Earlier this week I was referred to an article about the DMA fighting back against the anti-Junk Mail movement. It appears that the DMA is worried that “Do Not Mail” laws may catch on nationally the same way “Do Not Call” did, so the Direct Marketing Association (DMA) and other mailing and fulfillment businesses are fighting back with a lobbying group called Mail Moves America. Mail Moves America intends to head off at the pass the growing number of bills introduced in state legislatures to permit residents to opt out of getting junk mail — or, as the direct mail industry calls it, marketing or advertising — in their mailboxes.
The Article mentions that …”If marketing mail, which DMA says provides more than half the revenue for the U.S. Postal Service, were to be curtailed or eliminated postal rates would soar and delivery may be shortened”… This may be true but most other countries costs of posting a letter is actually more than double that of the USA. Maybe the general consumer would be happy to pay a higher postage in order to reduce their direct mail.
The article also mentioned that the average Household gets 14 pieces of direct mail per week. I find that a low number given stopthejunkmail.com’s own quarterly Junk Mail Report indicates at least 20% of households get more like 15-20+ catalogs per week. This does not cover other types of junk mail such as credit card offers, magazines or non-profits.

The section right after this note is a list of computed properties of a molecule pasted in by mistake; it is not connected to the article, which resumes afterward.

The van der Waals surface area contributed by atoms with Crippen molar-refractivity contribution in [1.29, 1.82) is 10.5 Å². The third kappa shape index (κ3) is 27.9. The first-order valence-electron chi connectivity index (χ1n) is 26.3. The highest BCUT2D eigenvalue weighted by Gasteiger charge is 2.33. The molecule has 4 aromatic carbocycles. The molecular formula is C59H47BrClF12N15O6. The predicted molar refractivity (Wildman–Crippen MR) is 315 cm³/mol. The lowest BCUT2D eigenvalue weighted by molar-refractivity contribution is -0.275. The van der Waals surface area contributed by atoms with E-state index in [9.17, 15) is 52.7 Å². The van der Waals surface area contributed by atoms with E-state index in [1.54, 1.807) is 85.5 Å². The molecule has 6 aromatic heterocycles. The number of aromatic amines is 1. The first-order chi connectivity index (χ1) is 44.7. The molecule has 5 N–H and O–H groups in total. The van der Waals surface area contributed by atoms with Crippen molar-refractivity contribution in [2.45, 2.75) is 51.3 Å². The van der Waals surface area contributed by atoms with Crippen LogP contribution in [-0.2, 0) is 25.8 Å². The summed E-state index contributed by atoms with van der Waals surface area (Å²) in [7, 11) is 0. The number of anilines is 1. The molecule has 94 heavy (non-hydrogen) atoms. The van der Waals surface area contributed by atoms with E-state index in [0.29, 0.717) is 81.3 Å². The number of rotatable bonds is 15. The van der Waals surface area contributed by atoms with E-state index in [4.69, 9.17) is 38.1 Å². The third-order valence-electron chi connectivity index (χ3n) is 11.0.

Stopthejunkmail.com is not out to eliminate direct mail, but we are here to help consumers more clearly define their direct mail preferences. Our service also helps consumers protect their privacy by reducing the number of times their private personal information appears on mailing lists.
In turn we help catalogers more directly market to the groups of individuals who actually want to receive a specific type of direct mail. Why would a direct mailer want to send advertising to a consumer who immediately walks to the recycling bin and discards it. Our quarterly Junk Mail Report shows that nearly 50% of consumers do just this every day.
I for one would like to see an “opt in” approach to direct mail rather than having to “opt out” of everything I don’t want. Let’s put it another way, if a stranger walked into your house and sat down to have dinner with your family, would that be an intrusion of privacy? Usually we invite our guests to dinner, don’t you?